Wednesday, July 30, 2008

Snacks that Subtract

apple by Aurimas Rimsa

I was poking around on the Internet while waiting for the washing machine to finish filling up. Guess what I found out. Some of my favorite snacks to keep on hand are good for helping you keep off extra weight. I though I would share this list with you.

  • Celery - takes more calories to digest than it provides and it will keep you feeling full.
  • Berries & apples - will help calm that craving for sugar, fill you up and help you eat less. Berries take more energy to digest than they give you and an apple before each meal will help you eat less.
  • Water - I know, duh. Not only do we drink water to help "fill" us up, but water helps our overall digestive process. And if you chiiillll your water, it will help you burn even more calories.

I'm kind of in list mode right now and we'll ride it out. Maybe I'll stumble upon the list to end all lists. Any ideas?

Saturday, July 26, 2008

Useful Links

Lettuce & Broccoli bed in the spring.

Here are a handful of links I was looking at today after visiting the Open Air Market.

Preserving Herbs after the Harvest

Five Squash Blossom Recipes

Fried Green Tomatoes

Interesting information about Cucumbers plus a couple serving ideas

Super Carrot Raisin Salad

Pickled Peppers - hot &/or sweet

Arthur's Limericks

Tuesday, July 15, 2008

Keep on, keep on, keep on.

An Inspirational Note written by Bobbi Decious

My mother just told me yesterday, in speaking of the ~100 acre South central KY farm made up mainly of rocks, clay and sinkholes I grew up on, that they KNEW they couldn't make a living on the farm, but, they were raising children, not really anything else. Everything else was just a bonus. And, she was right, and she is STILL raising children but we all love the farm, with the thistles and ragweeds and whatever else is there.

I lost my father, my mother's best friend of 50+ years and the best dad, we think, in the world last week, so this touches a nerve with me today as I have to make it back to my world, work, etc. Daddy would have admired what you are doing SOOO much, as he was a student of all things agricultural, interested in new advances but loved the old ways too. One of my sister's has a goat herd that breaks her heart, too.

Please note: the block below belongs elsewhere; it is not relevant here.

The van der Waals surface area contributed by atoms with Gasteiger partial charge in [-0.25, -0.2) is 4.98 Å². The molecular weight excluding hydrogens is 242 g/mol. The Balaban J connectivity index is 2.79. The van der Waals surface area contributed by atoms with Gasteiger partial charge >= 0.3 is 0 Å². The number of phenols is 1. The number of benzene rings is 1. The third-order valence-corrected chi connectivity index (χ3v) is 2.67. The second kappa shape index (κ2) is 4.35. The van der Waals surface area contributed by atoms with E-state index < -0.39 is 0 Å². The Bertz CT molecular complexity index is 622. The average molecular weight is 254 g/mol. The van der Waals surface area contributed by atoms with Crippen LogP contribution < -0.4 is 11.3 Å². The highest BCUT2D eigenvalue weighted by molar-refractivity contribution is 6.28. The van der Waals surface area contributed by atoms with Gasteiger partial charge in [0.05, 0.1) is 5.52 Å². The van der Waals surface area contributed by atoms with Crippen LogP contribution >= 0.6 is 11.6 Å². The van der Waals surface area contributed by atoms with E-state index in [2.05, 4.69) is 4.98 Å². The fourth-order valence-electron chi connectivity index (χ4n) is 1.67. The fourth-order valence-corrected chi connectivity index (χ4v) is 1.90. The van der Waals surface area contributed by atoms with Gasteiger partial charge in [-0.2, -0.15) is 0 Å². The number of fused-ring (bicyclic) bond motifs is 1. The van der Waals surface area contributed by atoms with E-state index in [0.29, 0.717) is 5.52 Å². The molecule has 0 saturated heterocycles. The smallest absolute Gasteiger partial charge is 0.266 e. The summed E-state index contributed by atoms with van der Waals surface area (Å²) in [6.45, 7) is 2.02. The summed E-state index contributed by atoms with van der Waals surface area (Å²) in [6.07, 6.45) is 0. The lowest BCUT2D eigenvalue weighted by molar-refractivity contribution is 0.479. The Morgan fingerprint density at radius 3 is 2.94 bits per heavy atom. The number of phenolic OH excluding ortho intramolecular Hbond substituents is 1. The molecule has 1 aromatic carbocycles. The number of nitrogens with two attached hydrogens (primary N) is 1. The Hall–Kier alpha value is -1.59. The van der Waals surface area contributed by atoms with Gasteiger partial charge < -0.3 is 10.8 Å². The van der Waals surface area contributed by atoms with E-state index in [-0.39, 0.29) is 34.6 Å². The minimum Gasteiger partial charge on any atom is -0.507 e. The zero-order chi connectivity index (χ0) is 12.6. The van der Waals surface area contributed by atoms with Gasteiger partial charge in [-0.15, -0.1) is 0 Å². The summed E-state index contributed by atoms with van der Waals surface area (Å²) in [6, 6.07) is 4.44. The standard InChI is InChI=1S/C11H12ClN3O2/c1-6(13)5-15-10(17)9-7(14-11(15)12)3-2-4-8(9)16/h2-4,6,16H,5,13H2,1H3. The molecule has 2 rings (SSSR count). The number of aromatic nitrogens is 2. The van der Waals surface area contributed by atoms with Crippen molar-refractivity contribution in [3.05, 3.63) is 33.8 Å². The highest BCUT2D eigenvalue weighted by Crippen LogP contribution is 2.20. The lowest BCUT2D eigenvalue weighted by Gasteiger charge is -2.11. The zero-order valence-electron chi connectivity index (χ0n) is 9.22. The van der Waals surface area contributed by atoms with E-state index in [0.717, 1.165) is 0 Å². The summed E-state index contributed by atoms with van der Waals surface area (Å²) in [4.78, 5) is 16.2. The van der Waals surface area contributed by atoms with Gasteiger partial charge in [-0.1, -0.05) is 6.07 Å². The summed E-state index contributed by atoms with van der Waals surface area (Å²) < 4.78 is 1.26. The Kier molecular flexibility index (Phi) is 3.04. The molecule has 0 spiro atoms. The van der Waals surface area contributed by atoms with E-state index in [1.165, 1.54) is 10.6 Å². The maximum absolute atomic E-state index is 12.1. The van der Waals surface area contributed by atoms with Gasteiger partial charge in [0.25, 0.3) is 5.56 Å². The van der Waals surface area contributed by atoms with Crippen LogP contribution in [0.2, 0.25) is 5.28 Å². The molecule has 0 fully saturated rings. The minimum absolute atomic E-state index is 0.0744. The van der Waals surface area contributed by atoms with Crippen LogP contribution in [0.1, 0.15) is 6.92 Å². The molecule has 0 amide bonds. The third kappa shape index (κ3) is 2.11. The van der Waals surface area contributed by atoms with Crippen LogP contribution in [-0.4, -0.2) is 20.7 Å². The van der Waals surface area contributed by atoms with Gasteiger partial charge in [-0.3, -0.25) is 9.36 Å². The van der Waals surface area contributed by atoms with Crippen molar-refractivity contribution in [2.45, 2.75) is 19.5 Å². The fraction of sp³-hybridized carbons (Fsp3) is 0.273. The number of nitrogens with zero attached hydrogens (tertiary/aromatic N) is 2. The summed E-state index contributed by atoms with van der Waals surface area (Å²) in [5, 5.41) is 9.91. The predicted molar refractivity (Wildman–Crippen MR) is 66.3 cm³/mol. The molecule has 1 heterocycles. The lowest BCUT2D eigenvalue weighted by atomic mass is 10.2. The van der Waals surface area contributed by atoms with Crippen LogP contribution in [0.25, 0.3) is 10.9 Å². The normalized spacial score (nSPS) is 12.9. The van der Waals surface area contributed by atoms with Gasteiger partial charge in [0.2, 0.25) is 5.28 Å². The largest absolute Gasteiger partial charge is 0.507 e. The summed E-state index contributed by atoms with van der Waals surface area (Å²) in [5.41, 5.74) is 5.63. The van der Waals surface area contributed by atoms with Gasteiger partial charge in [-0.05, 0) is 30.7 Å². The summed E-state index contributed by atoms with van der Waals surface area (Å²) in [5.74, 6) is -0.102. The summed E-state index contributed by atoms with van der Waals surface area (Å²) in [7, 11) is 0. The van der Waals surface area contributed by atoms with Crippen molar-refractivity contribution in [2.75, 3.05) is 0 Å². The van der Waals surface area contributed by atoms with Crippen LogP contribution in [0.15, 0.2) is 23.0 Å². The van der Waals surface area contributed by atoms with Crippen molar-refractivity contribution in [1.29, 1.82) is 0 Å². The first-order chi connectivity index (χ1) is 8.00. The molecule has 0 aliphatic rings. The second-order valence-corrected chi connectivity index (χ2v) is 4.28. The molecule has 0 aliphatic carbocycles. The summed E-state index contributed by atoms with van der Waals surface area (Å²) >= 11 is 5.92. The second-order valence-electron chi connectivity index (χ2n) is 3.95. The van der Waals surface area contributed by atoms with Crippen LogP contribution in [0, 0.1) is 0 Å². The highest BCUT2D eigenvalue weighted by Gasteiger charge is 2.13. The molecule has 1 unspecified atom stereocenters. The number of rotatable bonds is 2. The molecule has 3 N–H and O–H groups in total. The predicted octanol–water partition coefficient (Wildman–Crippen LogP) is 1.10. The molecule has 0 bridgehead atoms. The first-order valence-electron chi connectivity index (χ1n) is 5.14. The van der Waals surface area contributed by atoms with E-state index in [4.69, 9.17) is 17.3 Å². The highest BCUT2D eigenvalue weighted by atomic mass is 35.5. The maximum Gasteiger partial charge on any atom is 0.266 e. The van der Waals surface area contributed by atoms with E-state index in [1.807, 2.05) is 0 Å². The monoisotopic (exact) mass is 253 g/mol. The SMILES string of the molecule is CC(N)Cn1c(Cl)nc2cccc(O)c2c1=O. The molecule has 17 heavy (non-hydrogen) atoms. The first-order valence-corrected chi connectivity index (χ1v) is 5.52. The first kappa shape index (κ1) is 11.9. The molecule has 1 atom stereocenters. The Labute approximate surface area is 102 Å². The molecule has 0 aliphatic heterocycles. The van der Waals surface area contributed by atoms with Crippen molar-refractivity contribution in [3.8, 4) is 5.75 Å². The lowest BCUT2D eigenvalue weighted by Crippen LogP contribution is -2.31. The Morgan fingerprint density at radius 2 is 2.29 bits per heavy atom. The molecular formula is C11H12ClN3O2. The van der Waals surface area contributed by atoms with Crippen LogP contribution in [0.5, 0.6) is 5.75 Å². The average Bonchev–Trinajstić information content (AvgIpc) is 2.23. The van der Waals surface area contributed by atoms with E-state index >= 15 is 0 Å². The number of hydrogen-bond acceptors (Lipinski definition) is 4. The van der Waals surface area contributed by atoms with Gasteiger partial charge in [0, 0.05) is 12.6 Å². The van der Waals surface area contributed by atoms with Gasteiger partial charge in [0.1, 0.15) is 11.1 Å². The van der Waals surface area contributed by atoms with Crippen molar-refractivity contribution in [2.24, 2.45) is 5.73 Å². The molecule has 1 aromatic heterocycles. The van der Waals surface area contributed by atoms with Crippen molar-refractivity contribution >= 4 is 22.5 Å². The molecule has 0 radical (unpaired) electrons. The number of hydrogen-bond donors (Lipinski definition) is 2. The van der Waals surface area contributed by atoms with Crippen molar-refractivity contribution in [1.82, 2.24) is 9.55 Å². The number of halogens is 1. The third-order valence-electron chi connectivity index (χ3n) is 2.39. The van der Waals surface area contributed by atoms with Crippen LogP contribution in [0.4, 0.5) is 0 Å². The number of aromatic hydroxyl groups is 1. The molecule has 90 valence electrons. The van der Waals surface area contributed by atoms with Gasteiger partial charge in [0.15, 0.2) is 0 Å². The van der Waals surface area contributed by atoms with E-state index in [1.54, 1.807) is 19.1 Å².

I have a few heirloom yellow tomato plants that I would like for you to have. They make a very large, meaty tomato with a little red on the bottom. These were from seeds saved from the long time, most beloved 4-H agent in Wayne Co, Ky ever. Mr. John Rickett was the 4-H agent there for, I'm sure almost 40 years, and my mother worked with him as the Extension secretary for about 33 yrs. He had these wonderful tomatoes that she always saved seeds from and got starts the next year, of course. Well, I guess this hadn't happened for a few yrs, but this year, the story goes, that "everyone had lost their Rickett tomato seeds" and she found an envelope marked 2000 in her pantry and my dad planted several trays of these seeds, hoping that 5 or 6 would come up. Well, probably 100 came up!! and they are 4-5 or 6 inches tall and I brought some home with me, but I can't keep that many and can't bear to throw them away. The plant is very large at full growth, so it must have room.